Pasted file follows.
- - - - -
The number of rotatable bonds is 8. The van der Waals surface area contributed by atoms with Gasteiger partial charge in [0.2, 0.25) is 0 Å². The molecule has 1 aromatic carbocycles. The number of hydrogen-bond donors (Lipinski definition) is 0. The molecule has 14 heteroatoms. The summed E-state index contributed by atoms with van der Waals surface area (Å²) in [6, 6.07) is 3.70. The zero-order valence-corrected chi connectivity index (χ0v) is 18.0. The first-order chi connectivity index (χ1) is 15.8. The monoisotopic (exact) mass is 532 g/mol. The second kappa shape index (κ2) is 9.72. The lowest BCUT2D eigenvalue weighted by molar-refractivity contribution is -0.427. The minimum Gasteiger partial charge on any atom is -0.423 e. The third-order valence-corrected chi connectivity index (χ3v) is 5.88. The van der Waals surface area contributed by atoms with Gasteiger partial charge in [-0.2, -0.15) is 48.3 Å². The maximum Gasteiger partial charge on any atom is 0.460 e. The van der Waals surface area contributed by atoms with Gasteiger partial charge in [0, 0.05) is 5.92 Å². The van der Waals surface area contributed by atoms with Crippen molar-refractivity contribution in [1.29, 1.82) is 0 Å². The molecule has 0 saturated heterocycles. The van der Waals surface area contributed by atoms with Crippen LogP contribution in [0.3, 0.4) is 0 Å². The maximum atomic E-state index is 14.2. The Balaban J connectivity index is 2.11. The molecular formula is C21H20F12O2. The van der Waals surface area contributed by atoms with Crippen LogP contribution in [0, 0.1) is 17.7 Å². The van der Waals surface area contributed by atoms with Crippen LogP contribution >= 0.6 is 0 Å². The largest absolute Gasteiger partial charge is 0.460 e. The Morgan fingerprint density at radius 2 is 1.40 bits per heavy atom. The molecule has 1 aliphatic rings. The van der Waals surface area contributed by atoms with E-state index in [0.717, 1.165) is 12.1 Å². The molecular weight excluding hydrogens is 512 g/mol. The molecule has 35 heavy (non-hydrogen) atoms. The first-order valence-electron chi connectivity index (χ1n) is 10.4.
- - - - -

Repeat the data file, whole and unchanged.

The number of rotatable bonds is 8. The van der Waals surface area contributed by atoms with Gasteiger partial charge in [0.2, 0.25) is 0 Å². The molecule has 1 aromatic carbocycles. The number of hydrogen-bond donors (Lipinski definition) is 0. The molecule has 14 heteroatoms. The summed E-state index contributed by atoms with van der Waals surface area (Å²) in [6, 6.07) is 3.70. The zero-order valence-corrected chi connectivity index (χ0v) is 18.0. The first-order chi connectivity index (χ1) is 15.8. The monoisotopic (exact) mass is 532 g/mol. The second kappa shape index (κ2) is 9.72. The lowest BCUT2D eigenvalue weighted by molar-refractivity contribution is -0.427. The minimum Gasteiger partial charge on any atom is -0.423 e. The third-order valence-corrected chi connectivity index (χ3v) is 5.88. The van der Waals surface area contributed by atoms with Gasteiger partial charge in [-0.2, -0.15) is 48.3 Å². The maximum Gasteiger partial charge on any atom is 0.460 e. The van der Waals surface area contributed by atoms with Gasteiger partial charge in [0, 0.05) is 5.92 Å². The van der Waals surface area contributed by atoms with Crippen molar-refractivity contribution in [1.29, 1.82) is 0 Å². The molecule has 0 saturated heterocycles. The van der Waals surface area contributed by atoms with Crippen LogP contribution in [0.3, 0.4) is 0 Å². The maximum atomic E-state index is 14.2. The Balaban J connectivity index is 2.11. The molecular formula is C21H20F12O2. The van der Waals surface area contributed by atoms with Crippen LogP contribution in [0, 0.1) is 17.7 Å². The van der Waals surface area contributed by atoms with Crippen LogP contribution >= 0.6 is 0 Å². The largest absolute Gasteiger partial charge is 0.460 e. The Morgan fingerprint density at radius 2 is 1.40 bits per heavy atom. The molecule has 1 aliphatic rings. The van der Waals surface area contributed by atoms with E-state index in [0.717, 1.165) is 12.1 Å². The molecular weight excluding hydrogens is 512 g/mol. The molecule has 35 heavy (non-hydrogen) atoms. The first-order valence-electron chi connectivity index (χ1n) is 10.4.